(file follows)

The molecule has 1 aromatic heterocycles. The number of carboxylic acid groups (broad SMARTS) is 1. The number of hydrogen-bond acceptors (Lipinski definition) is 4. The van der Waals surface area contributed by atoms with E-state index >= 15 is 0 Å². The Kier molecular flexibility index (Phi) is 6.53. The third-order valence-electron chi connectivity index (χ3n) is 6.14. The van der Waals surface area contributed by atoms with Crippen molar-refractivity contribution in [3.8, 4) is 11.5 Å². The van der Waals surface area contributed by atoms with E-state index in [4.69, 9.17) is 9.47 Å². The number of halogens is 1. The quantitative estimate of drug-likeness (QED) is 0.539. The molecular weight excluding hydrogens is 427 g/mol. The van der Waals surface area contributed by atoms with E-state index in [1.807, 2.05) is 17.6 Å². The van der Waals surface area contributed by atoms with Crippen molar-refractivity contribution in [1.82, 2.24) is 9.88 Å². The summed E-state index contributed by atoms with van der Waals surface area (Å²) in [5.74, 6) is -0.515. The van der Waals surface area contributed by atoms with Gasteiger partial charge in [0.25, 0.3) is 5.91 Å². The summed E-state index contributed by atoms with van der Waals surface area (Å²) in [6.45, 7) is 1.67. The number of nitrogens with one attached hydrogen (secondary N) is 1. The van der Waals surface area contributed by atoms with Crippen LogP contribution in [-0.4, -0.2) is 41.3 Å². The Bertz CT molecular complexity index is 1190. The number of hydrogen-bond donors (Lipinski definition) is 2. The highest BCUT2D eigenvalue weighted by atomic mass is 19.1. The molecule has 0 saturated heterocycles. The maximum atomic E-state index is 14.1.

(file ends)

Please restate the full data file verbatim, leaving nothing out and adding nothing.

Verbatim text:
The molecule has 1 aromatic heterocycles. The number of carboxylic acid groups (broad SMARTS) is 1. The number of hydrogen-bond acceptors (Lipinski definition) is 4. The van der Waals surface area contributed by atoms with E-state index >= 15 is 0 Å². The Kier molecular flexibility index (Phi) is 6.53. The third-order valence-electron chi connectivity index (χ3n) is 6.14. The van der Waals surface area contributed by atoms with Crippen molar-refractivity contribution in [3.8, 4) is 11.5 Å². The van der Waals surface area contributed by atoms with E-state index in [4.69, 9.17) is 9.47 Å². The number of halogens is 1. The quantitative estimate of drug-likeness (QED) is 0.539. The molecular weight excluding hydrogens is 427 g/mol. The van der Waals surface area contributed by atoms with E-state index in [1.807, 2.05) is 17.6 Å². The van der Waals surface area contributed by atoms with Crippen molar-refractivity contribution in [1.82, 2.24) is 9.88 Å². The summed E-state index contributed by atoms with van der Waals surface area (Å²) in [5.74, 6) is -0.515. The van der Waals surface area contributed by atoms with Gasteiger partial charge in [0.25, 0.3) is 5.91 Å². The summed E-state index contributed by atoms with van der Waals surface area (Å²) in [6.45, 7) is 1.67. The number of nitrogens with one attached hydrogen (secondary N) is 1. The van der Waals surface area contributed by atoms with Crippen LogP contribution in [-0.4, -0.2) is 41.3 Å². The Bertz CT molecular complexity index is 1190. The number of hydrogen-bond donors (Lipinski definition) is 2. The highest BCUT2D eigenvalue weighted by atomic mass is 19.1. The molecule has 0 saturated heterocycles. The maximum atomic E-state index is 14.1.